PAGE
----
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Bright v. Miller & Son

ILLINOIS APPELLATE COURT — FIRST DISTRICT


NOVEMBER 17, 1971.

W.P. BRIGHT ET AL., PLAINTIFFS-APPELLEES,

v.

MAX E. MILLER & SON, INC. DEFENDANT-APPELLANT.

APPEAL from the Circuit Court of Cook County; the Hon. WAYNE OLSON, Judge, presiding.

MR. PRESIDING JUSTICE ADESKO DELIVERED THE OPINION OF THE COURT:

The plaintiffs, W.P. Bright, William G. Grant and Hilda Vanneman, brought an action as trustees of a dissolved Georgia corporation for a brokerage commission, arising out of the placement of a mortgage loan. The plaintiffs allege that the commission was due from the defendant, Max E. Miller & Son, Inc., for services performed by Wilbur MacArthur, the plaintiffs' alleged agent. The defendant filed a counterclaim in which it alleged that MacArthur was negligent in furnishing complete information to the defendant, counter-plaintiff, and the lenders, the United Insurance Company of America as to the various circumstances surrounding the borrowers and the real estate, which was to secure said loan, such as the changes in the character of the neighborhood, changes in adjoining real estate and inaccurate financial data. The counterclaim was based on the counter-plaintiff's assumption that MacArthur was the plaintiffs' agent.

The trial court sitting without a jury, entered a judgment in favor of the plaintiffs in the sum of $5,250. At the close of the counter-plaintiff's case, the court sustained the counter-defendants' motion for a directed verdict denying the counterclaim. The issue on review is whether MacArthur was an agent of the plaintiffs in his dealing with the defendant. A brief statement of the facts follows:

MacArthur was president of Etheridge and Vanneman, Inc. (hereinafter called E & V) from July 1960 to September 1962. MacArthur was also president of Commercial Trust Co., a subsidiary of E & V from July 1960 to February 1962. (E & V moved down the street to the Candler Building.)

In February 1962, MacArthur told Joseph Miller, the defendant's president, that he had a client, Memorial Drive Properties, Inc., who desired to secure $350,000 for the construction of a bowling alley. On February 8, 1962, MacArthur and Miller had a telephone conversation wherein it was agreed that MacArthur was to receive a commission of 1 1/2 per cent of the $350,000 loaned. On February 9, 1962, MacArthur submitted a loan application to Miller who directed correspondence to MacArthur at the Commercial Trust Co. The MacArthur phone number called by Miller was the same as E & V's phone number.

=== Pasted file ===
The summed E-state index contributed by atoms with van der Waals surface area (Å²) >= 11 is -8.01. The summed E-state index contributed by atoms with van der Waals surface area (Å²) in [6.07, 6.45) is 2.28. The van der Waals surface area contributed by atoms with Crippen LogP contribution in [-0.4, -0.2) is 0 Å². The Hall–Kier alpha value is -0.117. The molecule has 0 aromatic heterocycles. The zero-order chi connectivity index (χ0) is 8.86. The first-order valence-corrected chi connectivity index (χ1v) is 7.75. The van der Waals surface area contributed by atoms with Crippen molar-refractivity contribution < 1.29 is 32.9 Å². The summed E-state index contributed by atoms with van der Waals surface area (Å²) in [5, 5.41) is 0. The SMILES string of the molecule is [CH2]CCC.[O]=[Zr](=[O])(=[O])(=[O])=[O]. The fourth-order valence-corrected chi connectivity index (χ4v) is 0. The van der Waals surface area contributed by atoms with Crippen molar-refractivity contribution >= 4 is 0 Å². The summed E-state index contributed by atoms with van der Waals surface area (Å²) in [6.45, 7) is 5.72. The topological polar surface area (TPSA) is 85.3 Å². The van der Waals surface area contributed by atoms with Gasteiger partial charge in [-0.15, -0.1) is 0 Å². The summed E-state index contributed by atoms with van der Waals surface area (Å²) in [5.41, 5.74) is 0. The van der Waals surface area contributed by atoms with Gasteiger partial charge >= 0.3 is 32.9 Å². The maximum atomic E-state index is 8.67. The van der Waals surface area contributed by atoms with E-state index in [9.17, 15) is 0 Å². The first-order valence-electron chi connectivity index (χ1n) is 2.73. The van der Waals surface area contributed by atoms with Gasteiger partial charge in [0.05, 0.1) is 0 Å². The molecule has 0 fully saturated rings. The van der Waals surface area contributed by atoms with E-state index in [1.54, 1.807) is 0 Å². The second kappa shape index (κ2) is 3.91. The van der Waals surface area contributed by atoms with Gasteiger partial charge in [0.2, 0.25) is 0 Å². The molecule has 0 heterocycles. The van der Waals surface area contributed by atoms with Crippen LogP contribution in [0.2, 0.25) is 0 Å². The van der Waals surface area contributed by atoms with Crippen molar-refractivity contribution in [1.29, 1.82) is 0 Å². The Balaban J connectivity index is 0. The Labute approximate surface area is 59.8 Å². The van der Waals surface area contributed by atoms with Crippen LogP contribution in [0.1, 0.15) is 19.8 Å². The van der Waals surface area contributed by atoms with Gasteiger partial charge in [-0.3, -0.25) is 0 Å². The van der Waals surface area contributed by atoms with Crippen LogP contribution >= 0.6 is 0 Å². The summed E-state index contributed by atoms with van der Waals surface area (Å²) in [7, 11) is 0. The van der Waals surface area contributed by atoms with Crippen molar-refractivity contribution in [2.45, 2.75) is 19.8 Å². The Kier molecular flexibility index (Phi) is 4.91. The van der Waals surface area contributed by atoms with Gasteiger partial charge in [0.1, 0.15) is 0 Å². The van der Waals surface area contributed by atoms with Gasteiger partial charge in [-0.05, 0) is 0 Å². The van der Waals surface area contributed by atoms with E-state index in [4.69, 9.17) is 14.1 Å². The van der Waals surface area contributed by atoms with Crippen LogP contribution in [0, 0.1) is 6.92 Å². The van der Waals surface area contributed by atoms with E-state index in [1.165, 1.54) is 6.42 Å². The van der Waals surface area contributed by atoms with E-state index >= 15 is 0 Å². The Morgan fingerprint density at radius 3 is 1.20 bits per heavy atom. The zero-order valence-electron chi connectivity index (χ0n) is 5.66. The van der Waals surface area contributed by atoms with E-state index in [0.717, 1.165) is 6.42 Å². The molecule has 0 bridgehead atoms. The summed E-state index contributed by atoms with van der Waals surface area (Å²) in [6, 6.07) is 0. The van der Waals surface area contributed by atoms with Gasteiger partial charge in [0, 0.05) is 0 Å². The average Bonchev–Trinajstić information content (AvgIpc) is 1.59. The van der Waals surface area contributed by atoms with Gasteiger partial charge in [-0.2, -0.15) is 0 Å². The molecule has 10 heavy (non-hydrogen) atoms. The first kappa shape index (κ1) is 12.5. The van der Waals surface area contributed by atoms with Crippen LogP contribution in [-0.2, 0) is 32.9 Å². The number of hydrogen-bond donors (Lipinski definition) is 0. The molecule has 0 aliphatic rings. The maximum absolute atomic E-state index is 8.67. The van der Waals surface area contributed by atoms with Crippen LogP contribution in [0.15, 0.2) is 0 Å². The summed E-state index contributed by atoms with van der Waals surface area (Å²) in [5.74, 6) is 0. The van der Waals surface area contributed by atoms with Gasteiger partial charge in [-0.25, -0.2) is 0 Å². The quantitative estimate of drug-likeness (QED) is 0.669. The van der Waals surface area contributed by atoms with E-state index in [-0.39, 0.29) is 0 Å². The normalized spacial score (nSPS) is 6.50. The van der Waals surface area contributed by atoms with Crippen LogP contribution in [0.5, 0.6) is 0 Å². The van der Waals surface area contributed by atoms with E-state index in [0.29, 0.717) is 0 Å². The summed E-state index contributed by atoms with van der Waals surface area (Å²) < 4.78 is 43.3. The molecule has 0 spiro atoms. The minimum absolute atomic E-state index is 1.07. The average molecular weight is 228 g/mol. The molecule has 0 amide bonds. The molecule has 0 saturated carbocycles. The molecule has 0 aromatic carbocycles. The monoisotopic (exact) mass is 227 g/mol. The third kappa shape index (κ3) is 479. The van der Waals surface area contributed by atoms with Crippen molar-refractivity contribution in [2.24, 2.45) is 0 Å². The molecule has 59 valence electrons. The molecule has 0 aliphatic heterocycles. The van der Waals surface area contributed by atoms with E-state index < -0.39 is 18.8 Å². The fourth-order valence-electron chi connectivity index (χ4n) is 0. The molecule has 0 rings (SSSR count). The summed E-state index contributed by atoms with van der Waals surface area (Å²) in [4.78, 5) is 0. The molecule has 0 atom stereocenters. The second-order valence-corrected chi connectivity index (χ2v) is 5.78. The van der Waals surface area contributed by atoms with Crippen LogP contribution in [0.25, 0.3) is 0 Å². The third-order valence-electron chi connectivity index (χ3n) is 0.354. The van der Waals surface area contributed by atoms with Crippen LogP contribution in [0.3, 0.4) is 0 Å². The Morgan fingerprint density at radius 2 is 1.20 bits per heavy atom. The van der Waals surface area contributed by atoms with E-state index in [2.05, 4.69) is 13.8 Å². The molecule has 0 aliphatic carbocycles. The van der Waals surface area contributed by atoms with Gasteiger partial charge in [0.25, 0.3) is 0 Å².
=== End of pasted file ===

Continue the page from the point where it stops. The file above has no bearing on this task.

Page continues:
Later MacArthur got into a dispute with E & V, and on February 9, 1963, asked Miller for his commission on the Memorial Properties, Inc. loan. In an attempt to obtain the commission from the defendant, MacArthur sent a letter of indemnification to Miller.

• 1 The defendant contends that MacArthur was not the plaintiffs' agent when MacArthur negotiated the loan for Memorial Drive Properties, Inc. The plaintiffs had the burden in the trial court to prove MacArthur's agency.

No testimony was offered by the plaintiffs to explain why the two loan applications were executed by MacArthur as a principal or why MacArthur signed an indemnity agreement which reaffirmed in writing that he dealt with the defendant as a principal.

Miller testified that he dealt with MacArthur in MacArthur's capacity as a principal. Miller's correspondence was addressed to MacArthur at Commercial Trust Co., but Commercial Trust Co. dealt only in small loans, not financing large projects such as the bowling alley in this case.

The plaintiffs' chief witness, W.P. Bright, testified that Donald Vanneman was involved in a real estate project in an individual capacity while he was a full time employee of E & V. It was not an uncommon practice for persons employed by the plaintiffs to deal in real estate and related matters in their individual capacity and to personally retain the commissions earned thereby. Bright's testimony revealed his lack of first hand knowledge of MacArthur's relationship with E. & V and of the loan transaction with the defendant.

• 2 The record does not support the trial court's determination that MacArthur was the plaintiffs' agent when he dealt with the defendant. The finding of the trial court was contrary to the manifest weight of the evidence.

• 3 Since we find that MacArthur was not the plaintiffs' agent in dealing with the defendant for the mortgage loan, we affirm the trial court's order sustaining the counter-plaintiff's motion for directed verdict denying the counterclaim.

The judgment of the trial court in favor of the plaintiffs is reversed and its order denying the defendant's counterclaim is affirmed.

Affirmed in part and reversed in part.

STAMOS and DIERINGER, JJ., concur.

19711117

© 2002 VersusLaw Inc.



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